Democratic lawmakers make their case in court to stop Trump business from accepting foreign payments
Posted June 7, 2018 4:59 p.m. EDT
(CNN) — For almost two-and-a-half hours Thursday, Democratic members of Congress implored a federal judge to give them more ability to stop President Donald Trump's family businesses from accepting payments from foreign governments.
The case, before US District Judge Emmet Sullivan in Washington, DC, challenges how the Trump Organization has received trademark approvals from China, hotel rentals and real estate purchases from Saudi Arabian, Emirati and other foreign interests and favorable regulatory decisions from foreign governments while Trump serves in the White House. Congress should learn details about the transactions -- called emoluments in this case, a term outlined in in the US Constitution --- and approve them before Trump Organization can accept them, the members of Congress allege.
"The reason the founders put that provision in the US Constitution was to ensure that the President of the United States put the nation's interests ahead of his own," Sen. Richard Blumenthal, a lead plaintiff on the suit who was in court Thursday, said afterward.
"Here we have a $500 million loan made by the Chinese government to, in effect, a Trump property in Indonesia within days of the President reversing a ban on a Chinese company that is regarded as a national security threat," Blumenthal added, citing recent news about the Chinese smartphone company ZTE's products and a planned Trump Organization luxury hotel and golf course development.
"This provision (on emoluments) involves more than just corruption," Blumenthal added. "It involves our national security. The stakes could not be higher."
During the hearing, Sullivan spent far more time pelting questions at Brianne Gorod of the Constitutional Accountability Center, who represents the almost 200 Democratic House and Senate members who brought the case. Sullivan asked whether the Democrats should have Congress officially sign off on the lawsuit for a stronger case -- rather than leaving it up to individual members to sue. And, he asked whether the Senate and House could use legislation to keep the President in check. They could not, Gorod said.
But an attorney from the Justice Department pointed out the House and Senate had even drafted bills about the President's acceptance of emoluments.
The problem could be solved through politics, Brett Shumate, the attorney defending the President, said. The politics just aren't on the Democrats' side at the moment.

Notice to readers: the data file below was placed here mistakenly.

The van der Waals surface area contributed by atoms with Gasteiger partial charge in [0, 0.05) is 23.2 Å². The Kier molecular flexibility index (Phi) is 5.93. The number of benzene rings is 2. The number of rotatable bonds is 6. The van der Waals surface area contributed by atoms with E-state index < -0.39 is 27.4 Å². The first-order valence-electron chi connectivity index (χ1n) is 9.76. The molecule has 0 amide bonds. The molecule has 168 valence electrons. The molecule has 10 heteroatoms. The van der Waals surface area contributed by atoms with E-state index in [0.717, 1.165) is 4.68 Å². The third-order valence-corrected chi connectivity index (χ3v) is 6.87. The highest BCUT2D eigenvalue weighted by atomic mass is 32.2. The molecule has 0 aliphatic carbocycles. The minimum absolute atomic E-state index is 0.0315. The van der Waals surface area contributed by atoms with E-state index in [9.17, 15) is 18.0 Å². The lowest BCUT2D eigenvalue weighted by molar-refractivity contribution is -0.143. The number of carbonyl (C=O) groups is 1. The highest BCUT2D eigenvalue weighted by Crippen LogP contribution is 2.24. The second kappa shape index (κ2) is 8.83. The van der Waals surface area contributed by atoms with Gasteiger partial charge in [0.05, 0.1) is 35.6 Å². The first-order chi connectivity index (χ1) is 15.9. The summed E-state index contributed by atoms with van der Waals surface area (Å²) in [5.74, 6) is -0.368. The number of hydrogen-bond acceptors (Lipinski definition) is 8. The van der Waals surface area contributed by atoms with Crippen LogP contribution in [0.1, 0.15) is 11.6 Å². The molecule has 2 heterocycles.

"They can't convince their colleagues to bring the matter to the floor," Shumate said.
But Gorod countered that in this political climate -- with Republicans in control of both branches of government -- the President would veto any legislation that passed, then a supermajority would need to override that veto. That wouldn't be an "adequate" political solution to keep the President in compliance with the law, she said.
The emoluments clause of the Constitution gives Congress a unique power, she argued -- almost similar to the Senate's power in confirming presidential nominees to judicial and executive branch positions. Those nominees can't start their jobs until Congress approves them.
"You said it's easy. She said it's simple," Sullivan said, referring to both sides near the end of the hearing. "It's frustrating to hear frustration."
Gorod had argued, "They can't do the job voters sent them to do," to vote, Sullivan said. "That's frustrating."
The Democratic members of Congress are asking the court to say the President is violating the law by accepting foreign governments' business and to force him to seek Congress' sign-off on every new transaction.
Sullivan did not decide on Thursday whether the case could move forward. Two other cases challenging Trump's acceptance of foreign government benefits through the Trump Organization are also still working through the court system. One case, which was dismissed by a trial-level judge in New York, is on appeal. Another case, brought by state attorneys general in Washington, DC, and Maryland who claim hotels and event facilities in those states have lost business to the Trump International Hotel in downtown DC, has a court hearing scheduled next week.